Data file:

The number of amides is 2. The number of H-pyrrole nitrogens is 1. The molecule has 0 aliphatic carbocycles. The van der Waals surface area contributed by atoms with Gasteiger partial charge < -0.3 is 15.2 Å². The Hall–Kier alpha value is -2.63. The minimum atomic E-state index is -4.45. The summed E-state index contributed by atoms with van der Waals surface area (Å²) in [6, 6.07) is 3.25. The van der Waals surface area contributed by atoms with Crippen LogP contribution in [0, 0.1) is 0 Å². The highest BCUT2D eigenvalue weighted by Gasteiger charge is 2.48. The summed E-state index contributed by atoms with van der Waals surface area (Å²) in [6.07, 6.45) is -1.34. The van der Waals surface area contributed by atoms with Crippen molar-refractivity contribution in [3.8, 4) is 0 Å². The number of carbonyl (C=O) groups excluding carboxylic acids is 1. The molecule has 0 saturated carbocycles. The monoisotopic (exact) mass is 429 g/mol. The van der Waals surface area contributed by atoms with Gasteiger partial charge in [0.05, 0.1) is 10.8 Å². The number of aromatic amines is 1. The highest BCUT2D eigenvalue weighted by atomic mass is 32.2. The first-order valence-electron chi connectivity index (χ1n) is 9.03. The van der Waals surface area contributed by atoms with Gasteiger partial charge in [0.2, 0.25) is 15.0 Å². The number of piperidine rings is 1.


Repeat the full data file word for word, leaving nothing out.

The number of amides is 2. The number of H-pyrrole nitrogens is 1. The molecule has 0 aliphatic carbocycles. The van der Waals surface area contributed by atoms with Gasteiger partial charge < -0.3 is 15.2 Å². The Hall–Kier alpha value is -2.63. The minimum atomic E-state index is -4.45. The summed E-state index contributed by atoms with van der Waals surface area (Å²) in [6, 6.07) is 3.25. The van der Waals surface area contributed by atoms with Crippen LogP contribution in [0, 0.1) is 0 Å². The highest BCUT2D eigenvalue weighted by Gasteiger charge is 2.48. The summed E-state index contributed by atoms with van der Waals surface area (Å²) in [6.07, 6.45) is -1.34. The van der Waals surface area contributed by atoms with Crippen molar-refractivity contribution in [3.8, 4) is 0 Å². The number of carbonyl (C=O) groups excluding carboxylic acids is 1. The molecule has 0 saturated carbocycles. The monoisotopic (exact) mass is 429 g/mol. The van der Waals surface area contributed by atoms with Gasteiger partial charge in [0.05, 0.1) is 10.8 Å². The number of aromatic amines is 1. The highest BCUT2D eigenvalue weighted by atomic mass is 32.2. The first-order valence-electron chi connectivity index (χ1n) is 9.03. The van der Waals surface area contributed by atoms with Gasteiger partial charge in [0.2, 0.25) is 15.0 Å². The number of piperidine rings is 1.